# Difference between revisions of "Law of Sines"

The Law of Sines is a useful identity in a triangle, which, along with the law of cosines and the law of tangents can be used to determine sides and angles. The law of sines can also be used to determine the circumradius, another useful function.

## Theorem

In triangle $\triangle ABC$, where $a$ is the side opposite $A$, $b$ opposite $B$, and $c$ opposite $C$:

$\frac{a}{\sin A}=\frac{b}{\sin B}=\frac{c}{\sin C}=2R$

## Proof

### Method 1

In the diagram below, circle $O$ circumscribes triangle $ABC$. $OD$ is perpendicular to $BC$. Since $\triangle ODB \cong \triangle ODC$, $BD = CD = \frac a2$ and $\angle BOD = \angle COD$. But $\angle BAC = 2\angle BOC$ making $\angle BOD = \angle COD = \theta$. Therefore, we can use simple trig in right triangle $BOD$ to find that

$\sin \theta = \frac{\frac a2}R \Leftrightarrow \frac a{\sin\theta} = 2R.$

The same holds for $b$ and $c$, thus establishing the identity.

This picture could be replaced by an asymptote drawing. It would be appreciated if you do this.

### Method 2

This method only works to prove the regular (and not extended) Law of Sines.

The formula for the area of a triangle is: $[ABC] = \frac{1}{2}ab\sin C$

Since it doesn't matter which sides are chosen as $a$, $b$, and $c$, the following equality holds:

$\frac{1}{2}bc\sin A = \frac{1}{2}ac\sin B = \frac{1}{2}ab\sin C$

Multiplying the equation by $\frac{2}{abc}$ yields:

$\frac{\sin A}{a} = \frac{\sin B}{b} = \frac{\sin C}{c}$

## Problems

### Introductory

• If the sides of a triangle have lengths 2, 3, and 4, what is the radius of the circle circumscribing the triangle?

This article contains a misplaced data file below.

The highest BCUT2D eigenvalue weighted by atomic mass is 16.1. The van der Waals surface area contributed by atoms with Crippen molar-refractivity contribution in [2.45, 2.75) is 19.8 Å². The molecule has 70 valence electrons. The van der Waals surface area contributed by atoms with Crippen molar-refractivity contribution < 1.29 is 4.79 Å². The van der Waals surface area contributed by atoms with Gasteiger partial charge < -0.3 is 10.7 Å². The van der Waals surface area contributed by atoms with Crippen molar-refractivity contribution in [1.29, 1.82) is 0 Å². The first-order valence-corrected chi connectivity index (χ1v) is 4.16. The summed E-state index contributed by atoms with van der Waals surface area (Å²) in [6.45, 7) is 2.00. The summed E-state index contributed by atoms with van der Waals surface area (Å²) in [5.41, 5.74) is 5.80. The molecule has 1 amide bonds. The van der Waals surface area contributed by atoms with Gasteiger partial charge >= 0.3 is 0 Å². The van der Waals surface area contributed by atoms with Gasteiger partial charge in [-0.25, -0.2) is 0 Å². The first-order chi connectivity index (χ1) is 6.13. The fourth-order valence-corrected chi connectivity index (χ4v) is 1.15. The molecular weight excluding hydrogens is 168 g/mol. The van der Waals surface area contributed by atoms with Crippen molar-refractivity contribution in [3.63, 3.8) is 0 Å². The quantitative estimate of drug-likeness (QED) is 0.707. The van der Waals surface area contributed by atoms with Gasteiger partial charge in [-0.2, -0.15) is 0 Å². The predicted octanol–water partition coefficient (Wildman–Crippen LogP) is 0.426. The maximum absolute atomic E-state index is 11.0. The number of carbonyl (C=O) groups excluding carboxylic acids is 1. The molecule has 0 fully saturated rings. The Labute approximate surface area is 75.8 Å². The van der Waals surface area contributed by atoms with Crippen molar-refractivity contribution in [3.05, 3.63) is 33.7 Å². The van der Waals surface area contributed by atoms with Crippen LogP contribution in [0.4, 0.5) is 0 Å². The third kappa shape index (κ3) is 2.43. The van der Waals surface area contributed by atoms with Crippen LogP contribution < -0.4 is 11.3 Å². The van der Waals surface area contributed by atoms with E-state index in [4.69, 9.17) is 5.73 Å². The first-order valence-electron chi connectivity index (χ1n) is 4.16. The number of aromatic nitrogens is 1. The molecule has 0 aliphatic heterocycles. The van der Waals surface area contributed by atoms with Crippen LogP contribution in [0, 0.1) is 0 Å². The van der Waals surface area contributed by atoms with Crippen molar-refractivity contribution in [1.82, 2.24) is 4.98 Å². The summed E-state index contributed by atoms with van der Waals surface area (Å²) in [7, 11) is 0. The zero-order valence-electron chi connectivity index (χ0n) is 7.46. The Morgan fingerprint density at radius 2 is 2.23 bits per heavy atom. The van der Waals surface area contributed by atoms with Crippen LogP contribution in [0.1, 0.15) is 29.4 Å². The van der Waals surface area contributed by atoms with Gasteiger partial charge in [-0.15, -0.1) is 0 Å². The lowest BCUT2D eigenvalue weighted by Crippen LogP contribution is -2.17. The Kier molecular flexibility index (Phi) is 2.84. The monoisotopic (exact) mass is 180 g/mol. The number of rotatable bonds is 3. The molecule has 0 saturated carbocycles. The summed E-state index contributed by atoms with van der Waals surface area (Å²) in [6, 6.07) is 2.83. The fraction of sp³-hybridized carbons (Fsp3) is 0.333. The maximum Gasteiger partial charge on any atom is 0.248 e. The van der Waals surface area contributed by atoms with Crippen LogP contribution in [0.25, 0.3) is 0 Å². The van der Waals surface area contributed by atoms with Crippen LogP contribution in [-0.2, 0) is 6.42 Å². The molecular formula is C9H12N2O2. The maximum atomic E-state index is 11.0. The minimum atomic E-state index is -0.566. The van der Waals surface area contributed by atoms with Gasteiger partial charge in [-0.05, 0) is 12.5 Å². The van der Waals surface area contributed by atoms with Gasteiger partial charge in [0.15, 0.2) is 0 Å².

$\mathrm{(A) \ } 2 \qquad \mathrm{(B) \ } 8/\sqrt{15} \qquad \mathrm{(C) \ } 5/2 \qquad \mathrm{(D) \ } \sqrt{6} \qquad \mathrm{(E) \ } (\sqrt{6} + 1)/2$

(Source)

### Intermediate

• Triangle $ABC$ has sides $\overline{AB}$, $\overline{BC}$, and $\overline{CA}$ of length 43, 13, and 48, respectively. Let $\omega$ be the circle circumscribed around $\triangle ABC$ and let $D$ be the intersection of $\omega$ and the perpendicular bisector of $\overline{AC}$ that is not on the same side of $\overline{AC}$ as $B$. The length of $\overline{AD}$ can be expressed as $m\sqrt{n}$, where $m$ and $n$ are positive integers and $n$ is not divisible by the square of any prime. Find the greatest integer less than or equal to $m + \sqrt{n}$.

(Source)

Let $ABCD$ be a convex quadrilateral with $AB=BC=CD$, $AC \neqBD$ (Error compiling LaTeX. ! Undefined control sequence.), and let $E$ be the intersection point of its diagonals. Prove that $AE=DE$ if and only if $\angle BAD+\angle ADC = 120^{\circ}$.